A conservative pastor with a history of anti-gay statements told a Kansas talk radio host Friday morning that he believes that conservatives are "shy" and that liberals are "bullying" conservatives in the battle over Chick-Fil-A's stance against gay marriage.
Terry Fox, pastor of Summit Church in Wichita, said on the "Joseph Ashby Show" on KQAM in Wichita that he believes that the debate over the fast food restaurant has been caused by liberals and gay groups that are behaving like "bullies." He said that he believes the opposition to the owners of Chick-Fil-A's position on gay marriage has been organized to hurt business and conservatives.
“With the homosexual agenda they are bullies. Chick-Fil-A is an example of what I’m talking about," Fox said. "It is a private-owned company, it is not a government company. The left has organized against him."
Fox, who hosts a Sunday radio talk show, continued utilizing the catch phrase of Fox News Channel as part of his attack. KQAM broadcasts Fox News Radio updates and Ashby's show -- dubbed "Wichita's Conservative Talker" -- has been endorsed by Laura Ingraham.
“The left are the bullies," Fox said. "The homosexual agenda, and there is one, have an organization behind them. They are not fair and balanced.”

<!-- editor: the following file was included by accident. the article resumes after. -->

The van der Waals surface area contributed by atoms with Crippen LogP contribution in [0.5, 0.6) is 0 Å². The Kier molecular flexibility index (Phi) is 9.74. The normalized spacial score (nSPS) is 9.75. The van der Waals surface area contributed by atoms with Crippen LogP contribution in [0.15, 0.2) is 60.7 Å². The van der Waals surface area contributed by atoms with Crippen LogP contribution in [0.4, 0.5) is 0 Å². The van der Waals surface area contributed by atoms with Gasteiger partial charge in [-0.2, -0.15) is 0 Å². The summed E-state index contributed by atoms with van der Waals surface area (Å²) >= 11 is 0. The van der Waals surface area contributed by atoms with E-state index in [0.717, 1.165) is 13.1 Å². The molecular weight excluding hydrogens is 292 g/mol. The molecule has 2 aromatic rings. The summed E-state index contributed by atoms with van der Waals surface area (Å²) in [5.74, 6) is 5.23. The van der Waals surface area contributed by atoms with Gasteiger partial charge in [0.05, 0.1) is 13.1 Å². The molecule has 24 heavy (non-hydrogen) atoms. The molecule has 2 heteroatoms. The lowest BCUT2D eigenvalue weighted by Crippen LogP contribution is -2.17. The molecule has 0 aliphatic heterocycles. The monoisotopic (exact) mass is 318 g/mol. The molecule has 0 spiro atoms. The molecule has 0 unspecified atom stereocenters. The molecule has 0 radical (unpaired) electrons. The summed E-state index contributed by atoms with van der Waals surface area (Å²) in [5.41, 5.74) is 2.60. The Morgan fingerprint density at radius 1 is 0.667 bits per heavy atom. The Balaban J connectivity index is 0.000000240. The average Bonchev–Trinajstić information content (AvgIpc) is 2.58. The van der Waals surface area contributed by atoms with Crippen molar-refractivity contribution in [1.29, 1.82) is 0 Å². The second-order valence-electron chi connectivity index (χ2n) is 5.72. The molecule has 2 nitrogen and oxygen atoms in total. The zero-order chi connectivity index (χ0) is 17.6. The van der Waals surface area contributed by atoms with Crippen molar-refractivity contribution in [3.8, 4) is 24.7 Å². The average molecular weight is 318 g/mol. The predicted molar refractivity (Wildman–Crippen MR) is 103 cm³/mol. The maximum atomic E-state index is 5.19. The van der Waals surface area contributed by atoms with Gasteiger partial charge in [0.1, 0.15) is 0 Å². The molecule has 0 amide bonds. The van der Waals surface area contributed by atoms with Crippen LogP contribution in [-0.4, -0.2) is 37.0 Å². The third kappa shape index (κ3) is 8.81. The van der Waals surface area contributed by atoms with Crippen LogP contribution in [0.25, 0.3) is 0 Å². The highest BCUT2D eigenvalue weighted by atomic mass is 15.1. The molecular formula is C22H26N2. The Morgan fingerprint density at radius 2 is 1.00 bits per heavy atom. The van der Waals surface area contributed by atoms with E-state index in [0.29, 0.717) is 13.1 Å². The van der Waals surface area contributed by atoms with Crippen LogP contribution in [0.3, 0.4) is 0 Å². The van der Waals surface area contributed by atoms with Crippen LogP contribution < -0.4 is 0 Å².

Fox has long opposed gay marriage and other LGBT causes in the state. His statements come after more than 2,000 students at Wichita State University and the University of Kansas have signed petitions in an effort to have Chick-Fil-A outlets closed on the campuses. Fox founded Summit Church in 2006 after he left his post as pastor of Immanuel Baptist Church in Wichita amid concerns that he used church funds for his radio show, accusations that he has denied.
Fox told Ashby, a Tea Party favorite who lost a 2010 race for the Kansas state legislature, that he believes that conservative groups are not as organized as liberals in terms of political advocacy. In addition to the Chick-Fil-A debate, Fox said that after he placed an ad in the Wichita Eagle this week opposing President Barack Obama, he received several dozen calls criticizing him. He said -- and Ashby concurred -- that conservatives would not have made calls to criticize an ad attacking former President George W. Bush.
“Conservatives are going to have to quit being shy," Fox said. "It’s time that conservatives realize that there is an agenda out there.”
Fox also addressed the ongoing civil war between moderate and conservative Republicans in Kansas, which is leading to a contentious Aug. 7 primary between the factions for seats in the state Senate, which is currently controlled by moderate Republicans. He said during a recent meeting of the Wichita Pachyderm Club -- a GOP group -- a "wild" debate ensued between the two factions over the Senate. He said he would like the debate to end so the GOP can focus on conservative issues and the presidential race. Ashby has been promoting conservative candidates on his show for several weeks.
“People care about their country and care about conservatives," Fox said. "We have to get on same train to beat Obama, or we’ll be in trouble.”